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I have code that generates a Matrix Mat (Mat = data) that, when the graph is plotted, AdjacencyGraph[Mat] gives a graph.

Now, there are many inbuilt functions for GraphLayout. Once we fix a particular GraphLayout. For a particular GraphLayout, we get the vertex coordinates when we use GraphEmbedding.

Let us take a simple example if I have a matrix for a square geometry (square lattice). Then its graph will have a square face. Following the previous paragraph strategy, I will get the coordinates for the vertices like {{0,0}, {0,1},...{0,Lx},...{Ly,Lx}}, where Lx and Ly is the number of vertices along x and y. That is related to the size of the matrix, which is (Lx X Ly) X (Lx X Ly). One can do this for honeycomb or triangle lattices.

However, my graph has higher connectivity that doesn't fall in the above case (meaning it's not Euclidean). Suppose I use the existing GraphLayout. Then the coordinates are not as per the hyperbolic plane. For instance, if I use the GraphLayout -> "SpringElectricalEmbedding" then it uses the particular mechanism (minimizing the spring energy, not important here) to have a graph layout. But it starts to be a problem if I plot different (hyperbolic) graphs, where it is fully messed up and doesn't look good. So I can't extract coordinates rightly.

As an input, I will give the matrix with particular connectivity between the vertices. For example, below, I give as an input a lattice {8,3} in the matrix form, which is a polygon with 8 sides, and at each vertex, three such polygons (octagon) meet. As an output, I want the coordinates for all the vertices so that the coordinates satisfy a hyperbolic distance formula distance[z1,z2]. In other words, it is a fixed distance with a hyperbolic metric. So is there a way to create a custom GraphLayout that does it?

On idea from my side. Maybe we can create an EdgeWeight that encodes the distance function that, in turn, dictates how two edges should be connected? (no idea how good it is, maybe not at all)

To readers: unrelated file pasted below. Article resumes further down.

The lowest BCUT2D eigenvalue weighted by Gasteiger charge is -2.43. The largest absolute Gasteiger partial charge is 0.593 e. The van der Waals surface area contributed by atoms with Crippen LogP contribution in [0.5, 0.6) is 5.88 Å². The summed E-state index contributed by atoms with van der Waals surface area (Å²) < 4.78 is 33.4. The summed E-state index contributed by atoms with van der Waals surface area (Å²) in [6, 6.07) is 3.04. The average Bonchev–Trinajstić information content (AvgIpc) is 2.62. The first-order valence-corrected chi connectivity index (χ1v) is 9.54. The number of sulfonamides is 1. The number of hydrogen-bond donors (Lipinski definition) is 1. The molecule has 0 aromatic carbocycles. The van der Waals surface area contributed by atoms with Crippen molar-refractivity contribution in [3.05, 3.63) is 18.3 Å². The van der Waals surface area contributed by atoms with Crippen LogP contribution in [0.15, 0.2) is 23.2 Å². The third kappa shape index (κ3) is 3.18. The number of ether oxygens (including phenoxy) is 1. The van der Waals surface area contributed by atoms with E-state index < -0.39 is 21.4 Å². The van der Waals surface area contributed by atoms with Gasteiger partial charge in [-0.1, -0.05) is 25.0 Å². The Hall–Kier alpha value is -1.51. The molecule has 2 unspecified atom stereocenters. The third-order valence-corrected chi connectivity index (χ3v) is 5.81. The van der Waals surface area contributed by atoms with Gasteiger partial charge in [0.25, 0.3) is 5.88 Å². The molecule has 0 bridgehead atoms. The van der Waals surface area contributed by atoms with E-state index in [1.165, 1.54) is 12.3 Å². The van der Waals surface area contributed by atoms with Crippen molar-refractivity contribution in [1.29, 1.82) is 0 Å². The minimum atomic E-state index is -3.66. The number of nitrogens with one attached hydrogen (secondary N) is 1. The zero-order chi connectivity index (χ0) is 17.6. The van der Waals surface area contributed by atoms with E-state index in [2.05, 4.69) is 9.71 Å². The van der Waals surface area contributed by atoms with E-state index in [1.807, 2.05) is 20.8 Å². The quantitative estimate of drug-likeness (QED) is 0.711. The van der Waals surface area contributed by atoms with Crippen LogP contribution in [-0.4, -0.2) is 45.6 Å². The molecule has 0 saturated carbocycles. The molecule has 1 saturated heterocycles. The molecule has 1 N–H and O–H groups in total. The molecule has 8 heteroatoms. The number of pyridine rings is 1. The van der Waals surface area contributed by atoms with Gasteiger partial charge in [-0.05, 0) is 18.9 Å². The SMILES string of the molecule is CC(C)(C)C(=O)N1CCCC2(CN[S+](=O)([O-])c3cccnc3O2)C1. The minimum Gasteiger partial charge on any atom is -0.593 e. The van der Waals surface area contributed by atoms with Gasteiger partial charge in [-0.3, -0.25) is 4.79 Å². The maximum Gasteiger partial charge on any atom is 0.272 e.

MWE:

Mat = data;
graphMat = GraphEmbedding[AdjacencyGraph[ConnectMat, VertexCoordinates -> Coords, VertexLabels -> None, ImageSize -> Large, GraphLayout -> "SpringElectricalEmbedding"]
 distance[z1_, z2_] :=  1./2 ArcCosh[1 + (2 Abs[z1 - z2]^2)/((1 - Abs[z1]^2) (1 - Abs[z2]^2))];

Graph for the above data

Update: Can we use the EdgeWeight function, perhaps? Where this EdgeWeight account for the hyperbolic distance?
One example from Euclidean (not exactly what want though using ChatGPT)

g = GridGraph[{10, 10}, VertexLabels -> "Name", 


EdgeWeight -> Range[1, 4 - 1/60, 1./60], 
   EdgeLabels -> "EdgeWeight"];

distance[v1_, v2_] := Norm[v1 - v2];

calculateLayout[g_, distance_] := 
  Module[{vertices, edges, layout}, vertices = VertexList[g];
   edges = EdgeList[g];
   layout = 
    AssociationThread[vertices, 
     Flatten[Outer[List, Range[10], Range[10]], 1]];
   Do[With[{v1 = First[edge], v2 = Last[edge]}, 
     While[distance[layout[v1], layout[v2]] > 
       PropertyValue[{g, edge}, EdgeWeight], 
      layout[v2] += 0.01*(layout[v1] - layout[v2])]], {edge, edges}];
   layout];

layout = calculateLayout[g, distance];

ambush = 
 Graph[g,(*VertexCoordinates->layout,*)VertexLabels -> "Name"(*,
  EdgeLabels->"EdgeWeight"*)]

GraphEmbedding[ambush]

I would have rather wanted to have the coordinates look like the values on the Edge instead of the original coordinates.

enter image description here

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  • 1
    $\begingroup$ I don't understand the question. From what I can tell you are asking to do multidimensional scaling in hyperbolic space, but it's not clear at all. Please explain better what you want to achieve. What is your input data, what is the specific output you want? $\endgroup$
    – Szabolcs
    May 20, 2023 at 8:14
  • $\begingroup$ @Szabolcs Sorry for getting back late! Sure! Let me paraphrase the statement to make it more clear. Just to say few words to make it little clear to you: I have a Adjacency matrix that has the information of how each nodes (or vertices) are connected to each other. However, this connectivity only exists in hyperbolic space (negatively curved) but if one tries to embed it in Euclidean palne their are distortions (where the edges look smaller if far from origin). $\endgroup$
    – Shamina
    May 22, 2023 at 9:12